I've recently joined the Facebook community. Many of my design colleagues in The Value Web have been using it for a while. After receiving several invitations, I figured it was was time to check it out. Though I don't yet know what to 'do with it' exactly, I'm finding it fun, engaging, and sticky - just what you'd want out of a social networking utility, and just what is missing from networking sites such as LinkedIn.
Reportedly now signing up around 150,000 new users a day, Facebook has struck a nice balance between professional/business and personal/play. It was started by Mark Zuckerberg, while he was a student at Harvard. Initially, it was open only to Harvard students, then college students, followed by high school students. Eventually, a few businesses were invited in and, at last, Facebook opened its membership to everyone.They recently lauched a platform that enables "developers who don't work at Facebook to develop applications just as if they were," in the words of the 23 year-old CEO Zuckerberg. "That's a big deal because it means that all developers have a new way of doing business if they choose to take advantage of it. There are whole companies that are forming whose only product is a Facebook Platform application. That provides an opportunity for them, it provides an opportunity for people who want to make money by investing in those companies, and I think that's something that's pretty exciting to the business community. It's also really exciting to our users because it means that a whole new variety of services are going to be made available." (Time, July 17, 2007)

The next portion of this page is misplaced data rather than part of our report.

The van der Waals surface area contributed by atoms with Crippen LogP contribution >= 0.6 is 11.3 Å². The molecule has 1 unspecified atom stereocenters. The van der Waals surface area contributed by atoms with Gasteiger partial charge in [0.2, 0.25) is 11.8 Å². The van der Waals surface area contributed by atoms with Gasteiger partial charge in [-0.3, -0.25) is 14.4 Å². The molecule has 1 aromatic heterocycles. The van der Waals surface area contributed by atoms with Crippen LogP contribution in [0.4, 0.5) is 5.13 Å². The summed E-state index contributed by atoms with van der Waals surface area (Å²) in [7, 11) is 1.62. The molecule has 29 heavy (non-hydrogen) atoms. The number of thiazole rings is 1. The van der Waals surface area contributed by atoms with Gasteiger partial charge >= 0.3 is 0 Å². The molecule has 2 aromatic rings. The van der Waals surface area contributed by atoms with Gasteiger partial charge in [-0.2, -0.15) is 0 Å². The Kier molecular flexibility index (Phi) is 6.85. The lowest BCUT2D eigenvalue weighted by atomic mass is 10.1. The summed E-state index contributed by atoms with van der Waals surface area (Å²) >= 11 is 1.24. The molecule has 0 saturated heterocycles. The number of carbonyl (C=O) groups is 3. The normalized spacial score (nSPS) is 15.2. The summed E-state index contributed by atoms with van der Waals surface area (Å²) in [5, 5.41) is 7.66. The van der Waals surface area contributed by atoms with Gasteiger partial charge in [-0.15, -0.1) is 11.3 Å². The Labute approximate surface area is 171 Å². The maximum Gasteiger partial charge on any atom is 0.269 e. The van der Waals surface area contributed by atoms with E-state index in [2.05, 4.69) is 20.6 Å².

I doubt I'll ever explore more than a fraction of the applications designed to run on the Facebook platform, which currently total over 4,000. And I'm not overly confident the little space I carve out for myself won't get overly cluttered with unsolicited and unavoidable announcements of hot new tv shows, hollywood rumors and celebrity gaffs. Nonetheless, using only a handful of the available applications, I've feel I've created a useful, personalized, playful (yet not childish) means by which to stay connected with friends and colleagues.
In the aforementioned Time article, I was struck by how resonate his entrepreneurial and organizational intention is with my own experience, and the people I like to work with:
Part of the reason why this is fun is because we've managed to build a team of really smart people who come from different backgrounds and have different experiences and think in different ways. People constantly try to put us in a bucket: are we trying to sell the company? What are we trying to do? What is the business strategy? People are often more interested in why we're hiring a stock-options administrator. Whereas for me and a lot of people around me, that's not really what we focus on. We're just focused on building things.
Right on, Mark.
Check it out if you haven't already. Once there, stop by and say "hello."